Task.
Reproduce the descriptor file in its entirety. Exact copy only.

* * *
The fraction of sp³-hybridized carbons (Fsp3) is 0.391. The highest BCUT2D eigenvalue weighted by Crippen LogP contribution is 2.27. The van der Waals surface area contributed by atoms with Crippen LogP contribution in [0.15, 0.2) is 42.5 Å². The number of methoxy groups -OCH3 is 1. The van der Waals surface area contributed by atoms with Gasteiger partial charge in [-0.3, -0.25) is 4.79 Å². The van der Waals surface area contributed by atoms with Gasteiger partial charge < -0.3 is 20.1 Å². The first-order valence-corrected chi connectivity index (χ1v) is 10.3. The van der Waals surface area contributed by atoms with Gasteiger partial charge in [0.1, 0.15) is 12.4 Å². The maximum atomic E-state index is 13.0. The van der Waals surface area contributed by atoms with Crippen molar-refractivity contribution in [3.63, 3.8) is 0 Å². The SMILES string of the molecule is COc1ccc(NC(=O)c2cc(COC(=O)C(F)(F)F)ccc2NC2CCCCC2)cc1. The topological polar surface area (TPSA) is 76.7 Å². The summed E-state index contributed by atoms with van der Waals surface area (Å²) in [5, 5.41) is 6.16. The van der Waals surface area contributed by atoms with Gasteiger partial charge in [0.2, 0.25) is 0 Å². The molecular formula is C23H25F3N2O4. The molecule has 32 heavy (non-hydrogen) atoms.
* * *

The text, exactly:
The fraction of sp³-hybridized carbons (Fsp3) is 0.391. The highest BCUT2D eigenvalue weighted by Crippen LogP contribution is 2.27. The van der Waals surface area contributed by atoms with Crippen LogP contribution in [0.15, 0.2) is 42.5 Å². The number of methoxy groups -OCH3 is 1. The van der Waals surface area contributed by atoms with Gasteiger partial charge in [-0.3, -0.25) is 4.79 Å². The van der Waals surface area contributed by atoms with Gasteiger partial charge < -0.3 is 20.1 Å². The first-order valence-corrected chi connectivity index (χ1v) is 10.3. The van der Waals surface area contributed by atoms with Gasteiger partial charge in [0.1, 0.15) is 12.4 Å². The maximum atomic E-state index is 13.0. The van der Waals surface area contributed by atoms with Crippen molar-refractivity contribution in [3.63, 3.8) is 0 Å². The SMILES string of the molecule is COc1ccc(NC(=O)c2cc(COC(=O)C(F)(F)F)ccc2NC2CCCCC2)cc1. The topological polar surface area (TPSA) is 76.7 Å². The summed E-state index contributed by atoms with van der Waals surface area (Å²) in [5, 5.41) is 6.16. The van der Waals surface area contributed by atoms with Gasteiger partial charge in [0.2, 0.25) is 0 Å². The molecular formula is C23H25F3N2O4. The molecule has 32 heavy (non-hydrogen) atoms.